18 November - Mary Chandler (1687-1745) Jul 14, 2008 22:01:34 GMT 2
Post by moira on Jul 14, 2008 22:01:34 GMT 2
Bath, England where Mary Chandler opened a milliner's shop.
Mary Chandler (1687-1745)[/b]
A True Tale
To Mrs. J-S.
Written at her Request
Why, Madam, must I tell this idle tale?
You want to laugh. Then do so, if you will.
Thus take it, as it was, the best I can;
And laugh at me, but not my little man:
For he was very good, and clean, and civil,
And, though his taste was odd, you own not evil.
You know one loves an apple, one an onion;
One man's a Papist, one is a Socinian:
We differ in our taste, as in opinion.
Not often reason guides us; more, caprice,
Or accident, or fancy: so in this.
His person pleased, and honest was his fame;
Tis true there was no music in his name,
But, had I changed for A the letter U,
It would sound grand, and musically too,
And would have made a figure. At my shop
I saw him first, and thought he'd eat me up.
I stared, and wondered who this man could be,
So full of complaisance, and all to me:
But when he'd bought his gloves, and said his say,
He made his civil scrape, and went away.
I never dreamed I e'er should see him more,
Glad when he turned his back, and shut the door.
But when his wond'rous message he declared,
I never in my life was half so scared!
Fourscore long miles, to buy a crooked wife!
Old too! I thought the oddest thing in life;
And said, 'Sir, you're in jest, and very free;
But, pray, how came you, Sir, to think of me?'
This civil answer I'll suppose was true:
'That he had both our happiness in view.
He sought me as one formed to make a friend,
To help life glide more smoothly near its end,
To aid his virtue, and direct his purse,
For he was much too well to want a nurse.'
He made no high-flown compliment but this:
'He thought to've found my person more amiss.
No fortune hoped; and,' which is stranger yet,
'Expected to have bought me off in debt!
And offered me my Wish, which he had read,
For 'twas my Wish that put me in his head.'
Far distant from my thoughts a husband, when
Those simple lines dropped, honest, from my pen.
Much more, he spake, but I have half forgot:
I went to bed, but could not sleep a jot.
A thing so unexpected, and so new!
Of so great consequenceSo generous too!
I own it made me pause for half that night:
Then waked, and soon recovered from my fright;
Resolved, and put an end to the affair:
So great a change, thus late, I could not bear;
And answered thus: 'No, good Sir, for my life,
I cannot now obey, nor be a wife.
At fifty-four, when hoary age has shed
Its winter's snow, and whitened o'er my head,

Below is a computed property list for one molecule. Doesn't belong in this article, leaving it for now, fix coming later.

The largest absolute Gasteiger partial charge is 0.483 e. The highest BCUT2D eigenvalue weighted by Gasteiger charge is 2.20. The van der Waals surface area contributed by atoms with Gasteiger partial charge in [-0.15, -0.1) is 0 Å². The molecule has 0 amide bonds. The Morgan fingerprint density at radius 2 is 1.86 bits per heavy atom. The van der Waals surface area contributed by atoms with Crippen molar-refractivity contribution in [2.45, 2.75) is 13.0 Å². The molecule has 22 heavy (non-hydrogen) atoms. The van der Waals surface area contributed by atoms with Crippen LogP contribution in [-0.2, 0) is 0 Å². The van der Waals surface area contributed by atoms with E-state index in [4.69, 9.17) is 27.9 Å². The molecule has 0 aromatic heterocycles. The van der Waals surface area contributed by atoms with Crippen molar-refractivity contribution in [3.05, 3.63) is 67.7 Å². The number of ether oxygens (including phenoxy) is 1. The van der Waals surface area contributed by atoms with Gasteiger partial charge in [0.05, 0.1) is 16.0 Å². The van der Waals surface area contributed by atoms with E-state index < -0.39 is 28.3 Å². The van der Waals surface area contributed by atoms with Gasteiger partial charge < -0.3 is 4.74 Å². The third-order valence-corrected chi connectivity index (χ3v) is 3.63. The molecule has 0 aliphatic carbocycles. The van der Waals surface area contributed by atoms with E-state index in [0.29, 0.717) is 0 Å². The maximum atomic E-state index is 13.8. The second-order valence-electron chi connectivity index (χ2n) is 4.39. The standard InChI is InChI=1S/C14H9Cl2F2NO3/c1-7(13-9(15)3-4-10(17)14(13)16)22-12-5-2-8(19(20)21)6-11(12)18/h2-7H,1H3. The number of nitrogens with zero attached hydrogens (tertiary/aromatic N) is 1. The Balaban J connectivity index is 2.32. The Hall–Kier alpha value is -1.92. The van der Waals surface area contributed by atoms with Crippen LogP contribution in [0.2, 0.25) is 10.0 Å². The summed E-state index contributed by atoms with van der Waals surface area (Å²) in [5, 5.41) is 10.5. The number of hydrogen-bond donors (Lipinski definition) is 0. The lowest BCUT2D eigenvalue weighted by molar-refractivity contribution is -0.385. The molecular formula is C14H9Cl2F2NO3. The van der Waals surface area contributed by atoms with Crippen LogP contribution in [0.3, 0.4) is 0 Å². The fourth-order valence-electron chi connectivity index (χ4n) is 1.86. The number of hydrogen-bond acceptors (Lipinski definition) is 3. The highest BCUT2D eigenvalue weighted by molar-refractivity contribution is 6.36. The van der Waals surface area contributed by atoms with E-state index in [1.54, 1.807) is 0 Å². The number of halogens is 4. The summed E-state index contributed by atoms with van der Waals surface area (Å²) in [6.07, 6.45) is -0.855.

Love is a language foreign to my tongue:
I could have learned it once, when I was young,
But now quite other things my wish employs:
Peace, liberty, and sun, to gild my days.
I dare not put to sea so near my home,
Nor want a gale to waft me to my tomb.
The smoke of Hymen's lamp may cloud the skies
And adverse winds from different quarters rise.
I want no heaps of gold; I hate all dress,
And equipage. The cow provides my mess.
'Tis true, a chariot's a convenient thing;
But then perhaps, Sir, you may hold the string.
I'd rather walk alone my own slow pace,
Than drive with six, unless I choose the place.
Imprisoned in a coach, I should repine:
The chaise I hire, I drive and call it mine.
And, when I will, I ramble, or retire
To my own room, own bed, my garden, fire;
Take up my book, or trifle with my pen;
And, when I'm weary, lay them down again:
No questions asked; no master in the spleen
I would not change my state to be a queen.
I do like those concluding lines.
Mary Chandler (1687-1745) was one of a growing number of women poets of the 18th century who were working women, not pseudo-gentry, not gentlewomen. It's usually put (and was at the time) that because she was badly crippled or deformed, she did not marry but instead opened a milliner's shop in Bath nearby the Pump Room where Elizabeth Montagu and her friends, in history called the Bluestockings would sometimes meet). From Chandler's poems she seems not unhappy (a number of friendship poems of great warmth), and the most famous is her long comic (and successful) "Description of Bath." However, it's also said (we all remember what Virgil said about Rumor) that under the "care" of George Cheyne (famous physician who recommended dieting and exercise), she became anorexic (a girl who wanted "out"or was continually made to feel her body was unacceptable). Let us hope not, but if she did deliberately starve herself to death, she had stayed in business successfully for 35 years before that. Her epitaph (18th century poets would write their own ironic epitaphs) does harp again on her looks. It does not begin with her life and success but rather "Here lies a true maid, deformed and old ." Is not it terrible a woman should endlessly judge herself as an object a man might want to go to bed with? Like the comic Horatian "True Tale," her epitaph does have a combination of wry self-acceptance and stalwart Horatian ideals of being content with what you can manage to wrest from life: "Her book and her pen had her moments of leisure".
I like her.
* * *
in The Pump Room, Bath